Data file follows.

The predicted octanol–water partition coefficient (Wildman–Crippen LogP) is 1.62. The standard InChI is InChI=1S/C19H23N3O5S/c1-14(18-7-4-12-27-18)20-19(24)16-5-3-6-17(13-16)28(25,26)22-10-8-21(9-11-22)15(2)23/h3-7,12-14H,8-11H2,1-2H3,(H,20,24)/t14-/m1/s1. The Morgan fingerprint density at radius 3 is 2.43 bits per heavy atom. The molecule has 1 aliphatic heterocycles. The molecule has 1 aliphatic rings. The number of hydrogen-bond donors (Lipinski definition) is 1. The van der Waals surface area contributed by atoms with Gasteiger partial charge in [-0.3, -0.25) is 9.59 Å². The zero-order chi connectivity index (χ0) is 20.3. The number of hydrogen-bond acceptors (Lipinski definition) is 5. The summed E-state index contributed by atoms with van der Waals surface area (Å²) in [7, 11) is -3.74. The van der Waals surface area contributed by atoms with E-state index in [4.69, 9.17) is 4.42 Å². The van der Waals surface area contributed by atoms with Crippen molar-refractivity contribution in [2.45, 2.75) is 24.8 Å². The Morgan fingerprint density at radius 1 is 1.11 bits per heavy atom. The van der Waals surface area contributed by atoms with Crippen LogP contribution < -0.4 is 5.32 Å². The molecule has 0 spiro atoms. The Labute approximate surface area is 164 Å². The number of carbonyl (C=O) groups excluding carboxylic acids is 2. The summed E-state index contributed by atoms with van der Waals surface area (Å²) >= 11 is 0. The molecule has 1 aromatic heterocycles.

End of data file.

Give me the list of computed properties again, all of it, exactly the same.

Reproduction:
The predicted octanol–water partition coefficient (Wildman–Crippen LogP) is 1.62. The standard InChI is InChI=1S/C19H23N3O5S/c1-14(18-7-4-12-27-18)20-19(24)16-5-3-6-17(13-16)28(25,26)22-10-8-21(9-11-22)15(2)23/h3-7,12-14H,8-11H2,1-2H3,(H,20,24)/t14-/m1/s1. The Morgan fingerprint density at radius 3 is 2.43 bits per heavy atom. The molecule has 1 aliphatic heterocycles. The molecule has 1 aliphatic rings. The number of hydrogen-bond donors (Lipinski definition) is 1. The van der Waals surface area contributed by atoms with Gasteiger partial charge in [-0.3, -0.25) is 9.59 Å². The zero-order chi connectivity index (χ0) is 20.3. The number of hydrogen-bond acceptors (Lipinski definition) is 5. The summed E-state index contributed by atoms with van der Waals surface area (Å²) in [7, 11) is -3.74. The van der Waals surface area contributed by atoms with E-state index in [4.69, 9.17) is 4.42 Å². The van der Waals surface area contributed by atoms with Crippen molar-refractivity contribution in [2.45, 2.75) is 24.8 Å². The Morgan fingerprint density at radius 1 is 1.11 bits per heavy atom. The van der Waals surface area contributed by atoms with Crippen LogP contribution < -0.4 is 5.32 Å². The molecule has 0 spiro atoms. The Labute approximate surface area is 164 Å². The number of carbonyl (C=O) groups excluding carboxylic acids is 2. The summed E-state index contributed by atoms with van der Waals surface area (Å²) >= 11 is 0. The molecule has 1 aromatic heterocycles.